India: Freed Journalist Vows to Fight on

Soni Sangwan
New Delhi
170314-IN-maoist-1000.jpg Supporters of Maoist leader Prabhakar, who was killed in a police encounter on the Andhra-Odisha border, attend his funeral on the outskirts of Hyderabad, India, Oct. 27, 2016.

Journalist Santosh Yadav, who said he was locked up, tortured and humiliated for exposing police brutality in a central Indian region infested with left-wing guerrillas, is unfazed by the difficulties his job entails.

Yadav, a freelance writer based in the Maoist-troubled state of Chhattisgarh, was released last week from Kanker Jail where he spent nearly 18 months. He was arrested in September 2015 on suspicion that he was a Maoist supporter.

Maoists, also known as Naxalites, are an armed rebel group fighting Indian security forces since the late 1960s from jungle hideouts in central and eastern India.

Inspired by Chinese revolutionary leader Mao Zedong, the left-wing outfit claims that it is fighting for the rights of the poor and landless people who are being uprooted by the government to exploit resource-rich forests scattered throughout the region.

Yadav is one of at least one-half dozen journalists who have been sent to prison or thrown out of the state after the Hindu nationalist Bharatiya Janata Party (BJP) came to power in May 2014.

It’s a “catch-22 situation” for journalists in Chhattisgarh, Yadav says.

“While the Maoists target journalists they believe to be ‘state sympathizers,’ the police target journalists who write about Maoist-related incidents without bias – which often means exposing police atrocities,” Yadav told BenarNews.

Arvind Choudhary, Yadav’s lawyer, said his client was being falsely implicated.

“The police say that they saw Santosh at the site of an encounter with Maoists. One of the officers said he could recognize Santosh in the dark night after officers fired a flare gun. But that same officer was unable to definitely identify Santosh in a lineup,” he told BenarNews.

Two senior Chhattisgarh state police officers refused to comment about Yadav’s allegations, saying the matter was under judicial consideration.

Journalist SantoshYadav was recently released from jail in Chhattisgarh, India, after being locked up for about a year and a half, March 12, 2017. [Courtesy Santosh Yadav]


Out on bail, Yadav recently spoke to BenarNews. Excerpts from the conversation:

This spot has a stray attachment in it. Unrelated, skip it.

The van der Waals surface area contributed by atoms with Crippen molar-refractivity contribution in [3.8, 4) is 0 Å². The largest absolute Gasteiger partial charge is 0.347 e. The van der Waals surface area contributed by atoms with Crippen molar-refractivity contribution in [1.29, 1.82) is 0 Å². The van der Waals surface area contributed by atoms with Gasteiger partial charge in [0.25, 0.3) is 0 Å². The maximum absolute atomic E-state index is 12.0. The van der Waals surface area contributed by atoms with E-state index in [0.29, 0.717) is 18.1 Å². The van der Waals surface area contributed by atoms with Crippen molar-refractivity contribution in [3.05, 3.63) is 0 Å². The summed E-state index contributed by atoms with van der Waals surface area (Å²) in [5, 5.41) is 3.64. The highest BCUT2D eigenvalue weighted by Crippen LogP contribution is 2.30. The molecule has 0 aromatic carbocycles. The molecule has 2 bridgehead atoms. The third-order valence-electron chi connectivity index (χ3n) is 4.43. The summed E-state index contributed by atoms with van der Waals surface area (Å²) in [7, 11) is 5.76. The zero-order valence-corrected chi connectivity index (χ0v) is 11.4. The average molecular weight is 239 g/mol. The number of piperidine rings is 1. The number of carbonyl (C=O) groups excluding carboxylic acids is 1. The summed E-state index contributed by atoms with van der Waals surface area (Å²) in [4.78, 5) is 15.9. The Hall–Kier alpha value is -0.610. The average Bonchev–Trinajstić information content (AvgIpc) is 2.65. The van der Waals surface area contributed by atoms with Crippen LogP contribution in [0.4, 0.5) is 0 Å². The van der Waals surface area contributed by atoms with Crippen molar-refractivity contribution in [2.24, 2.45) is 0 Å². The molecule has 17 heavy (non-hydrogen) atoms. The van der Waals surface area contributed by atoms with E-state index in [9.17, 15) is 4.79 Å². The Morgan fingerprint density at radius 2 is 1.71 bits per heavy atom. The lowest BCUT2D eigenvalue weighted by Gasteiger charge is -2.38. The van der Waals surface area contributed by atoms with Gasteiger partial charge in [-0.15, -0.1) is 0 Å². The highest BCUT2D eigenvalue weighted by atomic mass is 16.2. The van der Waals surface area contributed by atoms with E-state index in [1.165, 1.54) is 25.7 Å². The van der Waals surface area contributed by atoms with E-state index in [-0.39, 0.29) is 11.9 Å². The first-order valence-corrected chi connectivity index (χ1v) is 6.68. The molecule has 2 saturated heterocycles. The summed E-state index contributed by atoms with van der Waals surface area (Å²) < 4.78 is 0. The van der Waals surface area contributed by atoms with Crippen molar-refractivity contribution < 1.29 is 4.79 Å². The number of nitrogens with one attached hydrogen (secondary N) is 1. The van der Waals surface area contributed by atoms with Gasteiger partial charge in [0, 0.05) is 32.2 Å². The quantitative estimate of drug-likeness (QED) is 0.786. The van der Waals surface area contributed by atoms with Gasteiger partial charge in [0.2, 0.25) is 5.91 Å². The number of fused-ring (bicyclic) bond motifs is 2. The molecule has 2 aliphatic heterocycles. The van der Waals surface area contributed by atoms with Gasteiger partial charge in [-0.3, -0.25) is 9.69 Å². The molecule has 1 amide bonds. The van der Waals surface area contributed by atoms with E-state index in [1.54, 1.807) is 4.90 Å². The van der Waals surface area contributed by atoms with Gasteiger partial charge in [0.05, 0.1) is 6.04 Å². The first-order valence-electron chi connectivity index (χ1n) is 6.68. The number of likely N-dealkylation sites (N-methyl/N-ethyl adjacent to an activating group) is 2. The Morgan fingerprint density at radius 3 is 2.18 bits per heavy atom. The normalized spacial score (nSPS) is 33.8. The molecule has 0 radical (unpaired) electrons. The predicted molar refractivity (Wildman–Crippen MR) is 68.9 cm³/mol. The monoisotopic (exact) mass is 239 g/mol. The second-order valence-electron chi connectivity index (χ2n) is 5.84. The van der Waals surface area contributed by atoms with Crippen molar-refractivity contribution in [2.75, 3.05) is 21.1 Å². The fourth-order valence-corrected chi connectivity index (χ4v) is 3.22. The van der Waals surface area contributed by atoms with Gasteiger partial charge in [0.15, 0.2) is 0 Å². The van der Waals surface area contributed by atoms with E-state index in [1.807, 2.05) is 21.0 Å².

Benar News: Why were you arrested?

Santosh Yadav: I had received news that some tribals had been picked up by police from a nearby village. I went there to speak to their family members. At the behest of the family members, I went with them to the local police station to ask about the arrests. The police claimed they were Maoists who had surrendered. However, the reality was they were innocent villagers. When I questioned the police, they arrested me on charges of inciting violence.

BN: When did you get to know about the charges against you?

SY: Much later. It was after a few days of being locked up that I was told I had been booked for links with Maoists because I was present at the site of the encounter. The truth is on that day I wasn’t in that area.

BN: What happened after your arrest?

SY: I was kept in the Jagdalpur Central Jail. I was beaten frequently, treated like a downtrodden. The living conditions were abysmal, the food, inedible. After tolerating it for as long as I could, I decided to protest. But any rebellion against jail rules would only invite more beatings.

BN: How did your family react to your arrest?

SY: I have three daughters – Divya is 8, Ismeya is 4 and the youngest was just a month old when I was arrested. My wife, Poonam, works as a maternity care giver and my father is a peon. I was arrested even before we could name my youngest child. My wife refused to name her until my release. We still haven’t named her. But of course, my family stood by me like a rock, as did a lot of press freedom activists.

BN: What are your plans now?

SY: I will continue to report from Chhattisgarh. I am unfazed by this episode. I remain committed to unbiased reporting. Human rights violations have to stop. And someone has to be the voice of the villagers and tribals who are the worst affected by this internal war in India.


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